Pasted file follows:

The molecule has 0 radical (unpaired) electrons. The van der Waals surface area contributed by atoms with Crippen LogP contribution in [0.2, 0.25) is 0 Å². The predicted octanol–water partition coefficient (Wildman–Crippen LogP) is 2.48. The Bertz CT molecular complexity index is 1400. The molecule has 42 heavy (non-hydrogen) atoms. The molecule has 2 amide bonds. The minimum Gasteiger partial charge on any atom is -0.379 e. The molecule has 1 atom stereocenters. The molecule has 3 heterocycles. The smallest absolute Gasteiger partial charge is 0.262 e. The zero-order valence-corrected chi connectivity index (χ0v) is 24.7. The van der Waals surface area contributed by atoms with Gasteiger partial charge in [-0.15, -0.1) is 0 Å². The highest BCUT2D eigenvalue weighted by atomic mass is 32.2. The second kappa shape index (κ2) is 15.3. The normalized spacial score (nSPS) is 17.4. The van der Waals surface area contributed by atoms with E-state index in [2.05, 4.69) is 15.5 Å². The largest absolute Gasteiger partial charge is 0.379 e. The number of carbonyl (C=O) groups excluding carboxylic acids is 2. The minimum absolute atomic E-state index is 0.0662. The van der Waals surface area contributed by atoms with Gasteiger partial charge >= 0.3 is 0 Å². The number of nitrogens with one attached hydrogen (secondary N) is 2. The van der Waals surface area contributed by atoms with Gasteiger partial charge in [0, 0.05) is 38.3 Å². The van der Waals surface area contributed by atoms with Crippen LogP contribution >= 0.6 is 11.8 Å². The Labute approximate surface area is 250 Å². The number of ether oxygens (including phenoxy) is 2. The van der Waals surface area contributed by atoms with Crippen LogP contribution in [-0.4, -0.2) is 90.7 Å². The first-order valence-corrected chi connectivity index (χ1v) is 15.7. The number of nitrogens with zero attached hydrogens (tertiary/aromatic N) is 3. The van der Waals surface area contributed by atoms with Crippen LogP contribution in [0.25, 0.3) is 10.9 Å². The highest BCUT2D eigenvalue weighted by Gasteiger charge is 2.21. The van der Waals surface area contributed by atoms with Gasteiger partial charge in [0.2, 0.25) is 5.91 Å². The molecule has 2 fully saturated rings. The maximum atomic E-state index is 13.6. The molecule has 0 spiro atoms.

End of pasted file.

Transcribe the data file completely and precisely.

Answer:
The molecule has 0 radical (unpaired) electrons. The van der Waals surface area contributed by atoms with Crippen LogP contribution in [0.2, 0.25) is 0 Å². The predicted octanol–water partition coefficient (Wildman–Crippen LogP) is 2.48. The Bertz CT molecular complexity index is 1400. The molecule has 42 heavy (non-hydrogen) atoms. The molecule has 2 amide bonds. The minimum Gasteiger partial charge on any atom is -0.379 e. The molecule has 1 atom stereocenters. The molecule has 3 heterocycles. The smallest absolute Gasteiger partial charge is 0.262 e. The zero-order valence-corrected chi connectivity index (χ0v) is 24.7. The van der Waals surface area contributed by atoms with Gasteiger partial charge in [-0.15, -0.1) is 0 Å². The highest BCUT2D eigenvalue weighted by atomic mass is 32.2. The second kappa shape index (κ2) is 15.3. The normalized spacial score (nSPS) is 17.4. The van der Waals surface area contributed by atoms with E-state index in [2.05, 4.69) is 15.5 Å². The largest absolute Gasteiger partial charge is 0.379 e. The number of carbonyl (C=O) groups excluding carboxylic acids is 2. The minimum absolute atomic E-state index is 0.0662. The van der Waals surface area contributed by atoms with Gasteiger partial charge >= 0.3 is 0 Å². The number of nitrogens with one attached hydrogen (secondary N) is 2. The van der Waals surface area contributed by atoms with Gasteiger partial charge in [0, 0.05) is 38.3 Å². The van der Waals surface area contributed by atoms with Crippen LogP contribution >= 0.6 is 11.8 Å². The Labute approximate surface area is 250 Å². The number of ether oxygens (including phenoxy) is 2. The van der Waals surface area contributed by atoms with Crippen LogP contribution in [-0.4, -0.2) is 90.7 Å². The first-order valence-corrected chi connectivity index (χ1v) is 15.7. The number of nitrogens with zero attached hydrogens (tertiary/aromatic N) is 3. The van der Waals surface area contributed by atoms with Crippen LogP contribution in [0.25, 0.3) is 10.9 Å². The highest BCUT2D eigenvalue weighted by Gasteiger charge is 2.21. The van der Waals surface area contributed by atoms with Gasteiger partial charge in [0.2, 0.25) is 5.91 Å². The molecule has 2 fully saturated rings. The maximum atomic E-state index is 13.6. The molecule has 0 spiro atoms.